Eight dollars a month was the salary paid to the young men who built many of the outstanding buildings and structures currently in existence in Blanco State Park, including the pavilion, picnic tables, stone dams, and the low-water crossing. Their work in the park was completed 80 years ago this month, and although their salary seems paltry by our standards, these men may have felt lucky to have any job at all. In fact, their employer was the Civilian Conservation Corps, which provided jobs to more than 500,000 young men during its existence.
In 1933, the United States was in the grips of the Great Depression, and more than 25 percent of the population was unemployed. To help relieve unemployment, the Civilian Conservation Corps was created as a public works project. The goals of the CCC were to promote environmental conservation and to provide jobs. In less than 10 years, the CCC built more than 800 parks and planted nearly 3 billion trees nationwide.
In Texas, Blanco State Park was among the earliest of the state parks improved by the CCC. The men completed their work by May of 1934, taking only 11 months to do their job. The park was opened to the public the same year. On your next visit to the park, admire the limestone and timber buildings, picnic tables, stone dams, bridges, and other structures that are the legacy of the CCC.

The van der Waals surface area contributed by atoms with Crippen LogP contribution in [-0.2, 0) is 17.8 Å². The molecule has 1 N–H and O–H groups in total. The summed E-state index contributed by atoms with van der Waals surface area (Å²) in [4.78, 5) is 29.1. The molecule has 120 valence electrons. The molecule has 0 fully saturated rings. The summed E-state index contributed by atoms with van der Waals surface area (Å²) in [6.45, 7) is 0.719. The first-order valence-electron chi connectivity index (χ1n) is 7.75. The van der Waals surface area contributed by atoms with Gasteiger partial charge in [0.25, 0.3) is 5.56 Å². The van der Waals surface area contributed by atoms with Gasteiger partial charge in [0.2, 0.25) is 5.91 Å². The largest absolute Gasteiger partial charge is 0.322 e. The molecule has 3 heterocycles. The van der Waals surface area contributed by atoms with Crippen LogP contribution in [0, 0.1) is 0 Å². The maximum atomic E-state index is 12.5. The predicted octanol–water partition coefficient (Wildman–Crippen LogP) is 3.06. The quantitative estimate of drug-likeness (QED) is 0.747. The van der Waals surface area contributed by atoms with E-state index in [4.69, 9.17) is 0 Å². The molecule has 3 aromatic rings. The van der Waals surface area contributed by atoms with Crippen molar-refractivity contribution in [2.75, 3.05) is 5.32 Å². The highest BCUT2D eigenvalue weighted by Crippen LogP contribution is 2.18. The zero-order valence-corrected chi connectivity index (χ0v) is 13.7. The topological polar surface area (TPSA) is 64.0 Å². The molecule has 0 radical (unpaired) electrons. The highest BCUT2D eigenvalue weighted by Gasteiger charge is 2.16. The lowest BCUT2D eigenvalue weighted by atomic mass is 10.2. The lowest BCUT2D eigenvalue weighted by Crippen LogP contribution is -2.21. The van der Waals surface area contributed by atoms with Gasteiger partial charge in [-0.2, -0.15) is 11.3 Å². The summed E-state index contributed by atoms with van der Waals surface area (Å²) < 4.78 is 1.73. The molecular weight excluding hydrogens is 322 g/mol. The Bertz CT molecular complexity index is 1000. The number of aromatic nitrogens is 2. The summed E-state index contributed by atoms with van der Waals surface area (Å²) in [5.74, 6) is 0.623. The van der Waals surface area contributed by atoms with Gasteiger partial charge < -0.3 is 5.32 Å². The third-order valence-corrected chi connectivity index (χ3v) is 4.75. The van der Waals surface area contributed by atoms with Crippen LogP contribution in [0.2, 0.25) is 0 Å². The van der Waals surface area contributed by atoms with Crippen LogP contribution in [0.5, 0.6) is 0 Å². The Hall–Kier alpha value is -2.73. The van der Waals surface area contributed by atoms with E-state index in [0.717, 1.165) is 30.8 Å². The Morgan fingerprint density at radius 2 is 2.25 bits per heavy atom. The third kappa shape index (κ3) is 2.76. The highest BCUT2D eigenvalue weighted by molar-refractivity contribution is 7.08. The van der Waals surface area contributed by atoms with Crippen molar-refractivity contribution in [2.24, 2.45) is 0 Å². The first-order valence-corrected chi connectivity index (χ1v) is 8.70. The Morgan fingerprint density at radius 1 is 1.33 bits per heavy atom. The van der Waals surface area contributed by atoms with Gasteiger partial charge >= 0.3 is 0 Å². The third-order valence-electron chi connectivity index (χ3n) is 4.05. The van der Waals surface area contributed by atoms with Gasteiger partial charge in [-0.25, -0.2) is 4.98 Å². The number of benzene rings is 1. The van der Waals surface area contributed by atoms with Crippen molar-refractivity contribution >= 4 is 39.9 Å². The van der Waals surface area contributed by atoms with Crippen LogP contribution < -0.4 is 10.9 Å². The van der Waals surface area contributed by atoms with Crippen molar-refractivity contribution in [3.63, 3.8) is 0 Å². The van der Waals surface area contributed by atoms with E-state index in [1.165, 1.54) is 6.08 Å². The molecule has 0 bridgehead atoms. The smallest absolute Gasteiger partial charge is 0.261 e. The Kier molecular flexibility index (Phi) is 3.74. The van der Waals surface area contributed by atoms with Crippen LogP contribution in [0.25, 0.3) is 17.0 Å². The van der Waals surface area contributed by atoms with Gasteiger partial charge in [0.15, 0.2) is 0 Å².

This monthly column is brought to you by the Friends of Blanco State Park, a nonprofit organization dedicated to improving and protecting the park’s natural beauty for current enjoyment and that of future generations. It is easy to become a member of the Friends group. Just pick up a membership application at the park office, join us at one of our events, or call the park office at 830-833-4333.
Nature Walk – May 31, 10 a.m. – 11 a.m.
Texas Outdoor Family – June 6 - 8
Birds at Breakfast – June 7, 9 a.m. – 10 a.m.
Nature Walk – June 7, 10 a.m. – 11 a.m.
Nature Walk – June 21, 10 a.m. – 11 a.m.
Invasive Plant Removal – June 27, 8 a.m. – 11 a.m.
Check this column monthly for more news about upcoming events and other happenings at Blanco State Park.
Did you know…….? A stone chair, sometimes called the “Indian Chair,” is located above the campground on a hill. There used to be a hiking trail to the chair, where one could sit and see a great view of the park and the river. However, dense woods now block the view.